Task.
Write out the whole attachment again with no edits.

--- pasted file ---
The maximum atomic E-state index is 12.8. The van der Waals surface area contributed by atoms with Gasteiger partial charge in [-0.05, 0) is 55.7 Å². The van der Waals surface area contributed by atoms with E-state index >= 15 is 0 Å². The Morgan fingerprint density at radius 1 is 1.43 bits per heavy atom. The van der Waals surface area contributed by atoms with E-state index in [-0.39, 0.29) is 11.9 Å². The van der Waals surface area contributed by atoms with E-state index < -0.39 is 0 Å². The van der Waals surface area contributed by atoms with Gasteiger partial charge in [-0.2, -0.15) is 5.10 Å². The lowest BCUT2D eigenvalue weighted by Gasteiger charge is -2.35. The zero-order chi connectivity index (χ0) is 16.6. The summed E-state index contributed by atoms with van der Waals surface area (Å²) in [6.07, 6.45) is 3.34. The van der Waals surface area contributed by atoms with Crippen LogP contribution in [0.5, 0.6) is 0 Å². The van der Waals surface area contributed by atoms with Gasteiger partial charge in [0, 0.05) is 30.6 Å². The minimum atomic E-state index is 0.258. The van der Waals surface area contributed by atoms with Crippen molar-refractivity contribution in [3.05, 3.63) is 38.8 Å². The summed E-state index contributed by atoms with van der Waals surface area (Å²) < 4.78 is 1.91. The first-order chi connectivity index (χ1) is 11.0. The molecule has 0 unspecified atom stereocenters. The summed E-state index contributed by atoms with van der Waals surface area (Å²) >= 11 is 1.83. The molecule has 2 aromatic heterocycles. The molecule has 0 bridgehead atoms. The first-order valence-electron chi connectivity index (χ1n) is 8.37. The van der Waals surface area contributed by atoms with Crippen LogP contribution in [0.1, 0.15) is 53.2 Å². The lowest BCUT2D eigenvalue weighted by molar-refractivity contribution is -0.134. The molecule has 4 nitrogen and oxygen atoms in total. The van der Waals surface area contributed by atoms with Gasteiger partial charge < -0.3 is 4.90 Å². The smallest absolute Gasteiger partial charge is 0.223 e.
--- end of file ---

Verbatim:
The maximum atomic E-state index is 12.8. The van der Waals surface area contributed by atoms with Gasteiger partial charge in [-0.05, 0) is 55.7 Å². The van der Waals surface area contributed by atoms with E-state index >= 15 is 0 Å². The Morgan fingerprint density at radius 1 is 1.43 bits per heavy atom. The van der Waals surface area contributed by atoms with E-state index in [-0.39, 0.29) is 11.9 Å². The van der Waals surface area contributed by atoms with E-state index < -0.39 is 0 Å². The van der Waals surface area contributed by atoms with Gasteiger partial charge in [-0.2, -0.15) is 5.10 Å². The lowest BCUT2D eigenvalue weighted by Gasteiger charge is -2.35. The zero-order chi connectivity index (χ0) is 16.6. The summed E-state index contributed by atoms with van der Waals surface area (Å²) in [6.07, 6.45) is 3.34. The van der Waals surface area contributed by atoms with Crippen LogP contribution in [0.5, 0.6) is 0 Å². The van der Waals surface area contributed by atoms with Gasteiger partial charge in [0, 0.05) is 30.6 Å². The minimum atomic E-state index is 0.258. The van der Waals surface area contributed by atoms with Crippen molar-refractivity contribution in [3.05, 3.63) is 38.8 Å². The summed E-state index contributed by atoms with van der Waals surface area (Å²) < 4.78 is 1.91. The first-order chi connectivity index (χ1) is 11.0. The molecule has 0 unspecified atom stereocenters. The summed E-state index contributed by atoms with van der Waals surface area (Å²) >= 11 is 1.83. The molecule has 2 aromatic heterocycles. The molecule has 0 bridgehead atoms. The first-order valence-electron chi connectivity index (χ1n) is 8.37. The van der Waals surface area contributed by atoms with Crippen LogP contribution in [0.1, 0.15) is 53.2 Å². The lowest BCUT2D eigenvalue weighted by molar-refractivity contribution is -0.134. The molecule has 4 nitrogen and oxygen atoms in total. The van der Waals surface area contributed by atoms with Gasteiger partial charge < -0.3 is 4.90 Å². The smallest absolute Gasteiger partial charge is 0.223 e.